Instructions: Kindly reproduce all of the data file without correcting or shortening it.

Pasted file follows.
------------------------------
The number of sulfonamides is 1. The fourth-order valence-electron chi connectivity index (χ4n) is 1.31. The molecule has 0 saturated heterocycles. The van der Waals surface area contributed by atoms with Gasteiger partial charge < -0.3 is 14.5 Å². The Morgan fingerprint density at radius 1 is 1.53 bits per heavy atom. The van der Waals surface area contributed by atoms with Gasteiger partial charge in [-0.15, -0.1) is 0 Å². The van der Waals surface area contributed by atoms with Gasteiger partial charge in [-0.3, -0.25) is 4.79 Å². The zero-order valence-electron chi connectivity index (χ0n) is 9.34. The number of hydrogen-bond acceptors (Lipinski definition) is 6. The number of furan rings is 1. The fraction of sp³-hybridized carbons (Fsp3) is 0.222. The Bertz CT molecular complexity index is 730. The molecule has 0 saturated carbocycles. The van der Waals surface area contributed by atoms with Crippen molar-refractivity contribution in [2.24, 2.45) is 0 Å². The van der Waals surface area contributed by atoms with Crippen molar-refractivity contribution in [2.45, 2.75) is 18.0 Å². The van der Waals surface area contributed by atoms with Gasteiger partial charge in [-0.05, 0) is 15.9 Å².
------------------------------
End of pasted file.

The number of sulfonamides is 1. The fourth-order valence-electron chi connectivity index (χ4n) is 1.31. The molecule has 0 saturated heterocycles. The van der Waals surface area contributed by atoms with Gasteiger partial charge < -0.3 is 14.5 Å². The Morgan fingerprint density at radius 1 is 1.53 bits per heavy atom. The van der Waals surface area contributed by atoms with Gasteiger partial charge in [-0.15, -0.1) is 0 Å². The van der Waals surface area contributed by atoms with Gasteiger partial charge in [-0.3, -0.25) is 4.79 Å². The zero-order valence-electron chi connectivity index (χ0n) is 9.34. The number of hydrogen-bond acceptors (Lipinski definition) is 6. The number of furan rings is 1. The fraction of sp³-hybridized carbons (Fsp3) is 0.222. The Bertz CT molecular complexity index is 730. The molecule has 0 saturated carbocycles. The van der Waals surface area contributed by atoms with Crippen molar-refractivity contribution in [2.24, 2.45) is 0 Å². The van der Waals surface area contributed by atoms with Crippen molar-refractivity contribution in [2.45, 2.75) is 18.0 Å². The van der Waals surface area contributed by atoms with Gasteiger partial charge in [-0.05, 0) is 15.9 Å².